- In the circumstances the Council has decided to make enquiries in compliance with Section 42 of the Act, it decided to ascertain further information by way of Social Worker C’s engagement with Mr Z. Further, it organised a case management meeting to determine how best to support Mr Z going forward. However, Social Worker C felt Mr Z was putting protective barriers in place to ensure his wellbeing, such as contacting the police where necessary. In Social Worker C’s view, Mr Z was able to protect himself from risk and abuse and so a safeguarding duty was not owed by the Council in accordance with the statutory guidance. Moreover, the case management meeting agreed specific actions to support Mr Z without the need for formal safeguarding.
- In addition, I note the Council has sought to support Mr Z by way of devising a care and support plan having conducted a needs assessment. I note from the evidence available that Mr Z opted not to activate this plan due to being focussed on his housing needs. Also, I note Mr Z has presented challenging behaviour which has resulted in many incident logs being recorded by the Council.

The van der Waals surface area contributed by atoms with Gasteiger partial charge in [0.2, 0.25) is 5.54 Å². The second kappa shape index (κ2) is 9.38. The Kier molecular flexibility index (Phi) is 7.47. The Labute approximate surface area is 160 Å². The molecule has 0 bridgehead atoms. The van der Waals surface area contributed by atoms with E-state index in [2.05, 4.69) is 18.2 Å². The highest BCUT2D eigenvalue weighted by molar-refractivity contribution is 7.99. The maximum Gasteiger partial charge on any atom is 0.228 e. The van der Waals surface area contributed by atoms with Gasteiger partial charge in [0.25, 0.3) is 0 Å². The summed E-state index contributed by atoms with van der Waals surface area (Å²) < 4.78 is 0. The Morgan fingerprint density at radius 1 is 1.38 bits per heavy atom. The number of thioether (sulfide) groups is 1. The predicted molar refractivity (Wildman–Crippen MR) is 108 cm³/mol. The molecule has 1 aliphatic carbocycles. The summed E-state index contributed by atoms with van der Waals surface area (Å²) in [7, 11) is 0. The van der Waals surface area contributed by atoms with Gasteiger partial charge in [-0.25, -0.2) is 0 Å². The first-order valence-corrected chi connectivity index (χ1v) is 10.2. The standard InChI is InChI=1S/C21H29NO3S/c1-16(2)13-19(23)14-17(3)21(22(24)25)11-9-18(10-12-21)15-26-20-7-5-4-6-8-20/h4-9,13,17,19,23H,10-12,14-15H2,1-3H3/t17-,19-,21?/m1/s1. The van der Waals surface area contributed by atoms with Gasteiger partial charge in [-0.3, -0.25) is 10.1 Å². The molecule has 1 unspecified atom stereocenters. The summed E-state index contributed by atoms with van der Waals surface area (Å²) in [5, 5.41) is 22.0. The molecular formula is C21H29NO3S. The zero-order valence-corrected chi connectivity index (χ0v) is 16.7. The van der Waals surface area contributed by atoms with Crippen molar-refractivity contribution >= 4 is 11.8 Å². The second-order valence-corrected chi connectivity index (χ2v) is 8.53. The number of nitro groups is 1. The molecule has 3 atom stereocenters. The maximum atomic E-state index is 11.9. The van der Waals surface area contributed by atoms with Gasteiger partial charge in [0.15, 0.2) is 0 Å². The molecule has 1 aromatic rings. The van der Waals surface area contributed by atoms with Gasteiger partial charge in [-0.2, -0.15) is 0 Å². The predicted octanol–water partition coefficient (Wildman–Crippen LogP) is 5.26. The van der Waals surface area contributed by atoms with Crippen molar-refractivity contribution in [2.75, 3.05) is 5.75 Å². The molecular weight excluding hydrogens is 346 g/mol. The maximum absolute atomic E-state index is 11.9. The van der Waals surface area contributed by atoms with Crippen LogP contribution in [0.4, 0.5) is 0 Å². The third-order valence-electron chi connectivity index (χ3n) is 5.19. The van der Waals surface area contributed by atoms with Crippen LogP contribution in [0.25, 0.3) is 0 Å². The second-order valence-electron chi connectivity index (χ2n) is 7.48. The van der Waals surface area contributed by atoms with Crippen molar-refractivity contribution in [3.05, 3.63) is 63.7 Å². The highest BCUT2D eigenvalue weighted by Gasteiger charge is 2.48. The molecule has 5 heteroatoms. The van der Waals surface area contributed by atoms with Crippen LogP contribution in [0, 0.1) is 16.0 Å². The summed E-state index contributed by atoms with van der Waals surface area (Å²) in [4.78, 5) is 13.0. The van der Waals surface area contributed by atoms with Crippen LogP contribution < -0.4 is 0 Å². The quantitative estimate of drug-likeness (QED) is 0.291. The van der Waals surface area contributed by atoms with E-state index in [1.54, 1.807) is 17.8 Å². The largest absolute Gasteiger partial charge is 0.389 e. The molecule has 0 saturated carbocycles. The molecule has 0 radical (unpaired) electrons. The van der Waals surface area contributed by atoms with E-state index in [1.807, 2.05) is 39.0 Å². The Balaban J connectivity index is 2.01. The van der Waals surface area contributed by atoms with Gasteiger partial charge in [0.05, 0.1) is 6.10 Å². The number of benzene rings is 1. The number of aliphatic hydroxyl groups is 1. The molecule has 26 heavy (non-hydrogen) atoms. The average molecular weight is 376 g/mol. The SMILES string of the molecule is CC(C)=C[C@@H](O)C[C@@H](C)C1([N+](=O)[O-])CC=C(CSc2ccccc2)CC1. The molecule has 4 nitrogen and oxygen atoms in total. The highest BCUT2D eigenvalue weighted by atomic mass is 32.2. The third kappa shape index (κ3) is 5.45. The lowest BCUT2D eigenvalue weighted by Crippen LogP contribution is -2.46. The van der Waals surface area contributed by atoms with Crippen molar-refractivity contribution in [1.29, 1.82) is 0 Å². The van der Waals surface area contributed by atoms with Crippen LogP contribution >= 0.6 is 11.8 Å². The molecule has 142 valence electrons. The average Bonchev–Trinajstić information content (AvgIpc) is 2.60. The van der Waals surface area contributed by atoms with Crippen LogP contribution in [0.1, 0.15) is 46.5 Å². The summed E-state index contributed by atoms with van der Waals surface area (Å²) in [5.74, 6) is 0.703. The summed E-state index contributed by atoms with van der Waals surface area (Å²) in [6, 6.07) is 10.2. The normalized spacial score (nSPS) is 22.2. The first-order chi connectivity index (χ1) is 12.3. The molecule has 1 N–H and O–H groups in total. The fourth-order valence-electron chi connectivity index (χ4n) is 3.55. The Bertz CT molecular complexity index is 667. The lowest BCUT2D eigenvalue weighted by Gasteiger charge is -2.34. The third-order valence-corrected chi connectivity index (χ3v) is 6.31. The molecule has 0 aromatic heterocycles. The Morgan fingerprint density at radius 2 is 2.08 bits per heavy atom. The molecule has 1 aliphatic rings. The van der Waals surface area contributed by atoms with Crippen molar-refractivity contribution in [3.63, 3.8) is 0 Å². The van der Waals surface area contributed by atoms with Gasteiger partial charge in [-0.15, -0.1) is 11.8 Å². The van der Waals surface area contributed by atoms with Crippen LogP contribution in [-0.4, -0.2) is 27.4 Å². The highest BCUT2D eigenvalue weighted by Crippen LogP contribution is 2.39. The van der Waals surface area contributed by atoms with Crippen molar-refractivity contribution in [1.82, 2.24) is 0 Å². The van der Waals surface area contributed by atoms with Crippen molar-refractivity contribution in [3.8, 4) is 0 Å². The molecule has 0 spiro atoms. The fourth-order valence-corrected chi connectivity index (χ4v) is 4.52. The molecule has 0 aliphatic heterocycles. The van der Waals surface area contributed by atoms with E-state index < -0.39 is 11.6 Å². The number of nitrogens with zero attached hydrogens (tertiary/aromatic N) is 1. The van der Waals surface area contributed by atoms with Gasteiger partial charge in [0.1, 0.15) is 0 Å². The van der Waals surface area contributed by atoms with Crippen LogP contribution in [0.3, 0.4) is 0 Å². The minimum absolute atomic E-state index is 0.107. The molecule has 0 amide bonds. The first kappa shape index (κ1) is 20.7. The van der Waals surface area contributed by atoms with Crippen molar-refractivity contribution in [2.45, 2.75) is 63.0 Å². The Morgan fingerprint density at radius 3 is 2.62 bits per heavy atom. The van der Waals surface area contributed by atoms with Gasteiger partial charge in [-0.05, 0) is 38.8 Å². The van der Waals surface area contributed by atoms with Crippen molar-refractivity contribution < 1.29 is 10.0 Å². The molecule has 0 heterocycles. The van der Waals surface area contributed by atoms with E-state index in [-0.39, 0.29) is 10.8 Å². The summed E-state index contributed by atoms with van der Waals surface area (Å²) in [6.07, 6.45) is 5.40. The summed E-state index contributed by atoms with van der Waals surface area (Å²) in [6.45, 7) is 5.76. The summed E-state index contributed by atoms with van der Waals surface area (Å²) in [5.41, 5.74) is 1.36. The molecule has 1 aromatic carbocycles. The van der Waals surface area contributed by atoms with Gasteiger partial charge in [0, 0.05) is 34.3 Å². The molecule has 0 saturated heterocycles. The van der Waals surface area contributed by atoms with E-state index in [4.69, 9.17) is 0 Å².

- In summary, I consider the Council has considered and acted in response to Mr Z’s safeguarding referrals, under difficult circumstances. It has considered the statutory guidance and maintained a record of its actions. I recognise Mr Z does not agree with the action taken by the Council, but I have not identified any fault in this respect. The restriction I describe at paragraph 6 therefore applies.
- The Council has properly considered Mr Z’s safeguarding referrals and taken appropriate action by following the law and applicable guidance. I have not determined any fault by the Council with respect to the support it has provided Mr Z. As I cannot question the merits of the Council’s decision in the absence of fault, I do not uphold Mr Z’s complaint.
Investigator's decision on behalf of the Ombudsman